Education: Bachelor’s degree in communications from the University of Southern Indiana
Resume: professional basketball player, Sweden, South America, and Mexico; academic advisor, John A. Logan College; assistant men’s basketball coach, University of Southern Indiana; assistant men’s basketball coach, University of Indianapolis; assistant men’s basketball coach, Indiana State University; head men’s basketball coach, University of Indianapolis; head men’s basketball coach, University of Southern Indiana, 2020-present
Hometown: Danville, Illinois
Family: Wife Chasity; daughter Kennedy (12)
University of Southern Indiana men’s basketball coach Stan Gouard often avoids the second level of Screaming Eagles Arena.
On the wall near the entrance is a mural depicting him hoisting the 1995 Division II National Championship trophy surrounded by his teammates. It was the climax of his college career playing for USI from 1993 to 1996.
“It’s intimidating walking past that,” he says.
A former professional basketball player and two-time National Association of Basketball Coaches Division II Player of the Year while at USI, Gouard nevertheless has little intimidation entering his 22nd season coaching college hoops and third year as head coach of his alma mater. His .663 winning percentage ranked in the top 30 among active DII coaches and his University of Indianapolis squads made six consecutive NCAA DII Tournament appearances from 2010-2016.
The prestigious portrait serves as a motivator and a reminder of the program’s accomplishments as it enters its first season of Division I competition in the Ohio Valley Conference.
When did you realize you wanted to coach?
My coaching interest stemmed from the coaches whom I have played for as a young man. Every coach that I had the opportunity to play for has impacted my life in a major way. I used to always watch the demeanor of Coach (Rick) Herdes and Coach (Bruce) Pearl, and I wanted to be like those guys.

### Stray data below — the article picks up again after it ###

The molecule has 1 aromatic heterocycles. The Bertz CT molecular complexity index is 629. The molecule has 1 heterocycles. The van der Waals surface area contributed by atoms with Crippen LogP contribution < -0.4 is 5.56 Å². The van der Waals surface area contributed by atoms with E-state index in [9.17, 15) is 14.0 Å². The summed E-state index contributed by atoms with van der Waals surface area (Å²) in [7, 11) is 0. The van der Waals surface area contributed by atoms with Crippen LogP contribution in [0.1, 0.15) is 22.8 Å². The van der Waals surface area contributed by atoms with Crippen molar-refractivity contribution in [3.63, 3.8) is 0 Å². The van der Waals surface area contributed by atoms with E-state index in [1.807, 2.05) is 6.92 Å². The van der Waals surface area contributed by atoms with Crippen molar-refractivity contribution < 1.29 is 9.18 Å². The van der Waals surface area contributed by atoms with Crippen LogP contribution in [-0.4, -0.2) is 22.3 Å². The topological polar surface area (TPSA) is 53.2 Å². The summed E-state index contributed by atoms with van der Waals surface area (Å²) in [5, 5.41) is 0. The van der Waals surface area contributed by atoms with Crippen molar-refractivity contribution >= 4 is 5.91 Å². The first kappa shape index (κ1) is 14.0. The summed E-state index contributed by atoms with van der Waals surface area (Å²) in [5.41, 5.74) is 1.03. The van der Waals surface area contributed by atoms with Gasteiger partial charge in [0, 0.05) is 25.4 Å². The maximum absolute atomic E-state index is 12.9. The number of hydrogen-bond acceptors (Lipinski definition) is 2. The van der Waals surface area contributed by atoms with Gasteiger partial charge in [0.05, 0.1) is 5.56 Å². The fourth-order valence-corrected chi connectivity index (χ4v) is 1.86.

Coaching became my Plan B if my basketball career did not work out. I remember sitting down with Coach Pearl one day. We were playing in the national championship game in ’95 in Louisville, Kentucky. I think that was my first realization that I was going to be a coach, but I always knew in the back of my mind that I wanted to be a coach because of my love for the game of basketball and the ability to impact the lives of young people.
He asked me, ‘What do you want to do if you don’t want to go play pro basketball?’ And I told him I wanted to be a coach. He told me I was crazy — only because of how hard it is as a coach, dealing with so many different attitudes, backgrounds, and coaches. That’s hard bringing them all together on the same page.
What made you want to return to USI and take the head coaching job after 12 years coaching at the University
This place is pretty special to me. If you walk downstairs and look at the trophy cases, the hall of fame induction on the wall with my name on it, the mural with myself and my teammates with the championship trophies, how can you not want to come back? That was a great selling point for me to come back here and coach at this place.
After I played, I stayed in touch with so many people here — former boosters, teammates, people in the community — but it was tough for me to leave the University of Indianapolis after 12 years.
Now that USI is transitioning to Division I, how have you been preparing your players to compete at a higher level?
The one thing I can say about the OVC is how talented that league is. They’re well-coached and they play hard. When I watched those tournament games back in March, in the back of my mind, I’m thinking everybody has to step their game up: the coaches, the managers, the players, everybody.
If we’re going to be competitive, we have to do some things differently. What we’ve done in practice is we try to make every day as intense as possible. We tell our guys every day in practice, “We’re competing for a championship. We can’t have a bad day.” You’re going to have a bad day from a talent standpoint, but you can’t have a bad day from a competitive standpoint. You have to play hard and compete at a high level. We want to be the toughest team in the league. Last year, we were one of the top defensive teams in the country at the DII level; that’s a goal for us.